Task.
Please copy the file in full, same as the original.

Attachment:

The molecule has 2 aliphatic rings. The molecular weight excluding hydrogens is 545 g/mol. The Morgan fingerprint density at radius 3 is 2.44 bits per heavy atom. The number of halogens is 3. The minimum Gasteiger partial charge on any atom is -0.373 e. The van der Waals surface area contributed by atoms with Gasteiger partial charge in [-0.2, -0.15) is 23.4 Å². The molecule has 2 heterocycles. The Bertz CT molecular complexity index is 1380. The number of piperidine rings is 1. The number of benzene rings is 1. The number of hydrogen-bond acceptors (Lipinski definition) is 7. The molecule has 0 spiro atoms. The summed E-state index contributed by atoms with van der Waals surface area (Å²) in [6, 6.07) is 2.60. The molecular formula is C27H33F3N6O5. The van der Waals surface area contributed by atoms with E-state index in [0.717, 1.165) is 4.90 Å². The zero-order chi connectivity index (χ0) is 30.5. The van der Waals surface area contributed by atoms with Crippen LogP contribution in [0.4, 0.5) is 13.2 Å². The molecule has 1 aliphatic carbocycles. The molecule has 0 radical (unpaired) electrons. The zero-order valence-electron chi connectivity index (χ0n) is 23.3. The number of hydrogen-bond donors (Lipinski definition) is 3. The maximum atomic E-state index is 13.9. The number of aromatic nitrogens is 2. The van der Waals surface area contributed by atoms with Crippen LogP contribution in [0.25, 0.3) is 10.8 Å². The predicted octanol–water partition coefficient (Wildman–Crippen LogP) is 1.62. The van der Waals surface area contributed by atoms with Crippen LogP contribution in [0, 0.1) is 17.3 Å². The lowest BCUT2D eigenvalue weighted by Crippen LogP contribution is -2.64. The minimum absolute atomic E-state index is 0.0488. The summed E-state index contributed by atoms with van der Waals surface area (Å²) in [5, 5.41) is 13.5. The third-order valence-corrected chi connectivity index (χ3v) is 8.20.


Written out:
The molecule has 2 aliphatic rings. The molecular weight excluding hydrogens is 545 g/mol. The Morgan fingerprint density at radius 3 is 2.44 bits per heavy atom. The number of halogens is 3. The minimum Gasteiger partial charge on any atom is -0.373 e. The van der Waals surface area contributed by atoms with Gasteiger partial charge in [-0.2, -0.15) is 23.4 Å². The molecule has 2 heterocycles. The Bertz CT molecular complexity index is 1380. The number of piperidine rings is 1. The number of benzene rings is 1. The number of hydrogen-bond acceptors (Lipinski definition) is 7. The molecule has 0 spiro atoms. The summed E-state index contributed by atoms with van der Waals surface area (Å²) in [6, 6.07) is 2.60. The molecular formula is C27H33F3N6O5. The van der Waals surface area contributed by atoms with E-state index in [0.717, 1.165) is 4.90 Å². The zero-order chi connectivity index (χ0) is 30.5. The van der Waals surface area contributed by atoms with Crippen LogP contribution in [0.4, 0.5) is 13.2 Å². The molecule has 1 aliphatic carbocycles. The molecule has 0 radical (unpaired) electrons. The zero-order valence-electron chi connectivity index (χ0n) is 23.3. The number of hydrogen-bond donors (Lipinski definition) is 3. The maximum atomic E-state index is 13.9. The number of aromatic nitrogens is 2. The van der Waals surface area contributed by atoms with Crippen LogP contribution in [0.25, 0.3) is 10.8 Å². The predicted octanol–water partition coefficient (Wildman–Crippen LogP) is 1.62. The van der Waals surface area contributed by atoms with Crippen LogP contribution in [0, 0.1) is 17.3 Å². The lowest BCUT2D eigenvalue weighted by Crippen LogP contribution is -2.64. The minimum absolute atomic E-state index is 0.0488. The summed E-state index contributed by atoms with van der Waals surface area (Å²) in [5, 5.41) is 13.5. The third-order valence-corrected chi connectivity index (χ3v) is 8.20.